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Jeffreys v. Town of Waterbury

United States District Court, D. Connecticut

October 7, 2019

THOMAS J. JEFFREYS, Plaintiff,
v.
TOWN OF WATERBURY, Defendant.

          ORDER GRANTING MOTION TO DISMISS

          Jeffrey Alker Meyer United States District Judge

         Thomas Jeffreys lives in Waterbury, Connecticut, and he owns a 1988 Mustang car. He has filed a complaint pro se and in forma pauperis against the City of Waterbury alleging that it violated his rights by garnishing money from his bank account to collect amounts he allegedly owed for municipal car taxes.[1] The City has moved to dismiss the complaint on the ground that the federal courts do not have jurisdiction over lawsuits like this one that seeks to challenge the assessment and collection of local taxes. I agree and therefore I will dismiss this action.

         Background

          The following facts as alleged in the complaint are accepted as true only for purposes of this ruling. Doc. #1. Thomas Jeffreys lives in Waterbury, Connecticut, and he owns a 1988 Ford Mustang. Jeffreys alleges that from 2011 to 2015 the City wrongfully assessed taxes on his car despite the fact that the car is antique and exempt from taxes. Jeffreys further alleges that the City wrongfully tried to collect the taxes it assessed by garnishing his bank account and by doing so despite the fact that his bank account holds Social Security disability income which is exempt from garnishment.

         Jeffreys has filed this lawsuit for money damages against the City of Waterbury. He alleges that the City violated his rights under the Americans with Disabilities Act, the Civil Rights Act of 1964, and the First, Fifth, and Fourteenth Amendments to the U.S. Constitution. He also alleges that the City violated a state law against the taxation of a car that is more than 20 years old. The City has now moved to dismiss.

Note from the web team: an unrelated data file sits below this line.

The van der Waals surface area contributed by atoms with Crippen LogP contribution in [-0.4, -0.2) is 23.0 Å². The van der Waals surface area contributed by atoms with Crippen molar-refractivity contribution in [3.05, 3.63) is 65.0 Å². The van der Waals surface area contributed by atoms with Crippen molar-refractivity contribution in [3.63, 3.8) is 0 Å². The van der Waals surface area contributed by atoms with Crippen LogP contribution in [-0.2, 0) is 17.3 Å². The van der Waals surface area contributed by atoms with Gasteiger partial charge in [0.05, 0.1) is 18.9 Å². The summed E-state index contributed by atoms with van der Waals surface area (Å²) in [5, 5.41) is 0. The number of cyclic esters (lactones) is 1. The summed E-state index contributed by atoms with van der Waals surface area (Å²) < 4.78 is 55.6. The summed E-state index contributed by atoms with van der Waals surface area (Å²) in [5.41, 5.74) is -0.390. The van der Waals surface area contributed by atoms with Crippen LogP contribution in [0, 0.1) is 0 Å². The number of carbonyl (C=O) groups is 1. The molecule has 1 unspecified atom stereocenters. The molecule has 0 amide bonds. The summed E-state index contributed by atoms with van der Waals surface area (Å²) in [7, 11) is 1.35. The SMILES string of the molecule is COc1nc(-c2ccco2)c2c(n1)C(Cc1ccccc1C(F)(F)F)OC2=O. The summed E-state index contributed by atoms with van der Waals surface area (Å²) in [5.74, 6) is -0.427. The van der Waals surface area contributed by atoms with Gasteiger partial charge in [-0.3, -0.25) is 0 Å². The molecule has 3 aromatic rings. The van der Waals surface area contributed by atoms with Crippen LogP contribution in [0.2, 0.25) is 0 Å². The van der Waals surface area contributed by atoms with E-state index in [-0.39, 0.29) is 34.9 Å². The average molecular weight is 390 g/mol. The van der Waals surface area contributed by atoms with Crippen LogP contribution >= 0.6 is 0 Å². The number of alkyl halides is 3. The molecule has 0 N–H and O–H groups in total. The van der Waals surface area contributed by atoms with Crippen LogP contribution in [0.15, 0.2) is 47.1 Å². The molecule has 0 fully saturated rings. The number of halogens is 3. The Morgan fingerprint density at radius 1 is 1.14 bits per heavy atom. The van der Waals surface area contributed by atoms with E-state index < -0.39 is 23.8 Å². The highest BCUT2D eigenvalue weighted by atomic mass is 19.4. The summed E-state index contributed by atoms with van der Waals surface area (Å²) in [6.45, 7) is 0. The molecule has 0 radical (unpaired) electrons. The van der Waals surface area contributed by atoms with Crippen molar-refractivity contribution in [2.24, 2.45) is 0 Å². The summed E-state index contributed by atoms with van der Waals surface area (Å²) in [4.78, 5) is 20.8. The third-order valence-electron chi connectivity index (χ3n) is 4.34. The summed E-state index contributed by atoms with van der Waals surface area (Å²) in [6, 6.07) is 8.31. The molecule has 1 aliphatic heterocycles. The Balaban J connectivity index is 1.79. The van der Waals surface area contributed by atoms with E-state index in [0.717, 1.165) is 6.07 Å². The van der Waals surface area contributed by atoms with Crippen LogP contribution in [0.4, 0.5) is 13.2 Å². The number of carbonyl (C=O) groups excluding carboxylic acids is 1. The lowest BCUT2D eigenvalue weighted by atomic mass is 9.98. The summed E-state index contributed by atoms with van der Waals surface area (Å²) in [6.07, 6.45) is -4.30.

Discussion

          Because federal courts are courts of limited jurisdiction, a federal court complaint must at minimum allege facts that give rise to plausible grounds for a court to conclude that it has federal jurisdiction. See Lapaglia v. Transamerica Cas. Ins. Co., 155 F.Supp.3d 153, 155 (D. Conn. 2016). The pleadings of a pro se party must be construed in a non-technical manner to raise the strongest arguments that they suggest. See, e.g., McLeod v. Jewish Guild for the Blind, 864 F.3d 154, 156-57 (2d Cir. 2017) (per curiam). Still, a pro se complaint may not survive dismissal if its factual allegations do not meet the basic plausibility standard. See, e.g., Fowlkes v. Ironworkers Local 40, 790 F.3d 378, 387 (2d Cir. 2015).

         The City argues that Jeffreys's complaint should be dismissed because of the federal Tax Injunction Act, which provides that “[t]he district courts shall not enjoin, suspend or restrain the assessment, levy or collection of any tax under State law where a plain, speedy and efficient remedy may be had in the courts of such State.” 28 U.S.C. § 1341. The Act applies not only to state taxes but also to local municipal taxes. See Hibbs v. Winn, 542 U.S. 88, 100 n.1 (2004). Moreover, although the Act by its terms applies only to prevent a district court's grant of injunctive relief, it is well recognized that parallel principles of comity likewise preclude a federal court from awarding money damages if there is an adequate remedy to be had in state court. See Levin v. Commerce Energy, Inc., 560 U.S. 413, 424 (2010); Marshall v. Town of Middlefield, 360 Fed.Appx. 227, 228 (2d Cir. 2010).